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Bass in IEMs split?

Discussion in 'Live Sound [BG]' started by Scottkarch, Jan 5, 2014.

  1. Scottkarch

    Scottkarch

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    Hi.

    My band is continuing to do our best to reduce stage volume and use IEMs. Only one monitor mix right now until I get my own transmitter. We are putting much of the bass through the PA now and a bit in the monitor mix.

    I find that if we have much it bass in thei mix it kind of overdrives ir takes over the monitor mix.

    I was wondering if anyone splits their signal and uses one full range channel for FOH and the second channel with bass cut for IEM. I want to hear the notes to make sure I'm not messing up but don't need or want the low end which muddies up the mix.
  2. Codger

    Codger Bradley Baker Supporting Member

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    Have you considered ducking the bass in the monitors? Triggered off of the vocal buss it would reduce the volume of bass in the monitors when there was singing present.
  3. Scottkarch

    Scottkarch

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    Thanks for the idea. Had to look up ducking. http://en.m.wikipedia.org/wiki/Ducking. Interesting. I'll have to see if our PA has the right sends and returns to be able to use a unit... Or if the PA has it built in. That would help a lot.

    I'm guessing for the cost of the hardware I could get my own transmitter for my IEM mix and not worry as much about the level. Still consderng taking 2 PA channels, and cutting the low end on the one I use for my IEM.
  4. TimmyP

    TimmyP

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    Sounds like there's too much low end in the bass feed to the monitor mix - or not nearly enough midrange, and the volume level is cranked up to compensate.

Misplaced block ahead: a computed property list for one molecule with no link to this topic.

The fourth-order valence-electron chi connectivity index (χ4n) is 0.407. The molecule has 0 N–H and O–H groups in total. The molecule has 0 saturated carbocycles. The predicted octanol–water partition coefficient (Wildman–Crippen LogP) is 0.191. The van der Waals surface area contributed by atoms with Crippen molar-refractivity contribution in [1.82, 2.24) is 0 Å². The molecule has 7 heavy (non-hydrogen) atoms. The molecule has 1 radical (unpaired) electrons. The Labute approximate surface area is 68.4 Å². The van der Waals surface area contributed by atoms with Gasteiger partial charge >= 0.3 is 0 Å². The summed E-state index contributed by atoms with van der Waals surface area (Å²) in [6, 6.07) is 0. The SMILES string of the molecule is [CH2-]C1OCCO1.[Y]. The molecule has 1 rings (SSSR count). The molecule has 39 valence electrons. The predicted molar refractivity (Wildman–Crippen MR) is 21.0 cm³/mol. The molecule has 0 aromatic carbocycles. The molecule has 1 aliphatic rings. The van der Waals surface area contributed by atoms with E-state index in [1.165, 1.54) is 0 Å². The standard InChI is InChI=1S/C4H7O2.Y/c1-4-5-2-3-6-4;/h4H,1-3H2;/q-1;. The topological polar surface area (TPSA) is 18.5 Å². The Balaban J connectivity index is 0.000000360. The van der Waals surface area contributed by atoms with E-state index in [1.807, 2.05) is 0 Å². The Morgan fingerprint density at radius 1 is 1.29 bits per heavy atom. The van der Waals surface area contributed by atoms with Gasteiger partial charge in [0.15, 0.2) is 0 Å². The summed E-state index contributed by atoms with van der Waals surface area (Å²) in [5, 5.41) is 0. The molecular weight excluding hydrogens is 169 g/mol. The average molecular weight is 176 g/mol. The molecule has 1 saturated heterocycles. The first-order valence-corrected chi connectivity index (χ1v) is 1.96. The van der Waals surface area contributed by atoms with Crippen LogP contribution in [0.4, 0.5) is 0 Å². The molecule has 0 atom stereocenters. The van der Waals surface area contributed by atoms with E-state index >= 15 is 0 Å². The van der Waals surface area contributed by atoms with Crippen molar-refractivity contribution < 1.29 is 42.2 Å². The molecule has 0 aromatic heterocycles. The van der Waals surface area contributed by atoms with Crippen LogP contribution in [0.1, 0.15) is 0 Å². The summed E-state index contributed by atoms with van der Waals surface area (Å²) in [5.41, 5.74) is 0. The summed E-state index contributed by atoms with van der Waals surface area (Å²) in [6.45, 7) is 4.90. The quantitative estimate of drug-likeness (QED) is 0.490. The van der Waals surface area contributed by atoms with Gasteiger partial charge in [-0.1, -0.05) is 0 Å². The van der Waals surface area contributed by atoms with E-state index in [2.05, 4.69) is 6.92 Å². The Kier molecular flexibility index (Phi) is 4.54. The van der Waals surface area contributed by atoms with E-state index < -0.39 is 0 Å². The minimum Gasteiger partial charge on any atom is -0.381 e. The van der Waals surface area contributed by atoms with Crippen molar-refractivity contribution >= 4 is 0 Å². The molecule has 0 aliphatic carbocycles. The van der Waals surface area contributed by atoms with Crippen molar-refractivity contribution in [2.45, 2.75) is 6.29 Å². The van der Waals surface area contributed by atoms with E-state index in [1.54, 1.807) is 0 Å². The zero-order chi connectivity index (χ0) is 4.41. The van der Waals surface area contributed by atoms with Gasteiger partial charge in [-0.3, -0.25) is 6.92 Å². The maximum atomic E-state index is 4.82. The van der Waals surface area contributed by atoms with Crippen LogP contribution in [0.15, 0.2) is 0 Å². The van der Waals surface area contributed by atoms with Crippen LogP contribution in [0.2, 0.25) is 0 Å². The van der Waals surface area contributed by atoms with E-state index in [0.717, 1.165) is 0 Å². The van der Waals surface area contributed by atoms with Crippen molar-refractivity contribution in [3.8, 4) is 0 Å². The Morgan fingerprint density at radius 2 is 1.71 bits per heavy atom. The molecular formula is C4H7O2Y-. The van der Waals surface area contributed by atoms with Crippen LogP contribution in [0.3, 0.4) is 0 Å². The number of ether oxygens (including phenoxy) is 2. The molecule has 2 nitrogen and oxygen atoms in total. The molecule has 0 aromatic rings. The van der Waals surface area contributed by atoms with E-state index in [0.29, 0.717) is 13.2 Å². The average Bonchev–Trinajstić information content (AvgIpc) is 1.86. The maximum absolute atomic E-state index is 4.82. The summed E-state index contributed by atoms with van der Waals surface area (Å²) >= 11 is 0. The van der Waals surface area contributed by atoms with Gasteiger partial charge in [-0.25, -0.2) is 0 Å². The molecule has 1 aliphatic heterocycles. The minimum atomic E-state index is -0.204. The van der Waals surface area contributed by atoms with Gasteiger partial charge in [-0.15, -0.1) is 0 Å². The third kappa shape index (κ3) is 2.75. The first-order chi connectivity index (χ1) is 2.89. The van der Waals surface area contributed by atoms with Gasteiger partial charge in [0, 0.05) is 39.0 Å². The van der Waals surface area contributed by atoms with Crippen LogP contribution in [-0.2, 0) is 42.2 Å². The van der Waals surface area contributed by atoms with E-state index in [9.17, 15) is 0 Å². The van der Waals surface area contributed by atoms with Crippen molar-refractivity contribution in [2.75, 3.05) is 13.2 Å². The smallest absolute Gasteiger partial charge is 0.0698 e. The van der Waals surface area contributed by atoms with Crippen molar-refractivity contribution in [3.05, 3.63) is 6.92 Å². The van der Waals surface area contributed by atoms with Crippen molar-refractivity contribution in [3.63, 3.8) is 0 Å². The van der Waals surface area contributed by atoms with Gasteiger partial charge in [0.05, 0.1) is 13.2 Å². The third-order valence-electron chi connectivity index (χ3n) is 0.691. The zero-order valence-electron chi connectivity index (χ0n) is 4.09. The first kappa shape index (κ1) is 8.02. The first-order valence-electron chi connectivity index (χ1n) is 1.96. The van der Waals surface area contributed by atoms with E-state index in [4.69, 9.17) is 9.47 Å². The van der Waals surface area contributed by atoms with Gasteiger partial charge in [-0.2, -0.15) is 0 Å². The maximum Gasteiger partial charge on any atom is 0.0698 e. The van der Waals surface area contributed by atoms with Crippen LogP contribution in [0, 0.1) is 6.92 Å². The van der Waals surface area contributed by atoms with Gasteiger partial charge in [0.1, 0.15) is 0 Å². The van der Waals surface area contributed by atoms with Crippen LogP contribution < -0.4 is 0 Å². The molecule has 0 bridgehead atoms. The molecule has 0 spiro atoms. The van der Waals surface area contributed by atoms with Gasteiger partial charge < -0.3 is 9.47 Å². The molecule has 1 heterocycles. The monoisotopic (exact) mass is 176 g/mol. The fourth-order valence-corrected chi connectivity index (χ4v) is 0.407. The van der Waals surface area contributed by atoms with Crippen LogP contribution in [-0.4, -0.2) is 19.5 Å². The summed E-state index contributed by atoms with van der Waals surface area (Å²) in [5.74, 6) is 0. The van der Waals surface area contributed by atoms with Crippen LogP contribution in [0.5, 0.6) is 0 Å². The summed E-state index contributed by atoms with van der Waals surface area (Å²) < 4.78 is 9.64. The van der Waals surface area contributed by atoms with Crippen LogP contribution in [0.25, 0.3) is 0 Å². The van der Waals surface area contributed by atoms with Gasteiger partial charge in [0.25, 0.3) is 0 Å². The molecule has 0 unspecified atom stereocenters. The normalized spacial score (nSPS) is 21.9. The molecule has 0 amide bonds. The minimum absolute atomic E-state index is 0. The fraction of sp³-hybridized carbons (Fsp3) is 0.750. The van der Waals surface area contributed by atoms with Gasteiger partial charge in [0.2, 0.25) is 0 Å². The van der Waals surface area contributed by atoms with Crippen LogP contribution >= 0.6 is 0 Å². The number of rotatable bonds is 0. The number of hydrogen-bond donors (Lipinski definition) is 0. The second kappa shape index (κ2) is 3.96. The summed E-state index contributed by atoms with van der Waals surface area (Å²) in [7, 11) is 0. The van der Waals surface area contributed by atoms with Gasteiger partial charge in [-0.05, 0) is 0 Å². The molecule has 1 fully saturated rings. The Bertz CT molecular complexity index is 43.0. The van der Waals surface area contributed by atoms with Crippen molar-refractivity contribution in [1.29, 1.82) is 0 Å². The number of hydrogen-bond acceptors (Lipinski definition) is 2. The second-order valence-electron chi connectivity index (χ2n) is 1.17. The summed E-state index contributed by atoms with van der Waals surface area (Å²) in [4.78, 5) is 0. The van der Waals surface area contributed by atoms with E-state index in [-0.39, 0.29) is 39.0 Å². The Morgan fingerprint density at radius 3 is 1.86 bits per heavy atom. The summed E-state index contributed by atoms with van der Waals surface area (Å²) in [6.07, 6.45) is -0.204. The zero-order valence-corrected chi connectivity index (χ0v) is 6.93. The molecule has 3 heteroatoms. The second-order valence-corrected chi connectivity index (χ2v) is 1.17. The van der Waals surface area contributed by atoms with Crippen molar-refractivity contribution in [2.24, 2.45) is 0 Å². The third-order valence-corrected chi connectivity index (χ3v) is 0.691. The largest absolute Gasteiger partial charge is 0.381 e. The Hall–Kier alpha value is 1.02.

Or you just have a gain structure problem.
  5. musicman7722

    musicman7722 Supporting Member

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    Are you all wired or wireless? If wired you could turn that one mix into a dedicated mix with a small mixer or rolls 350?. Then you can turn down the bass in the overall mix and add more me bass for you.
  6. Scottkarch

    Scottkarch

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    We are all wireless and share the same mix. Only have one transmitter. The mixer supports 4 aux/monitor mixes.

    Talked again with a profession musician. Son of a friend that just finished a 5 month European your. They run 2 channels on their mixer for the bass. 1 full frequency for the FOH mix. And one channel where they cut the lows way back to put into their IEM mixes so they don't muddy up or overdrive the IEM speakers. He says that the miss and high are bumped higher then normal so you can hear the bass note well, not for a nice accurate tone.

    My amp has 1 DI out. He says to use that for the FOH channel and I have a passive direct box that he says to use for the mid/high mix for IEM. We have practice today. May try that route.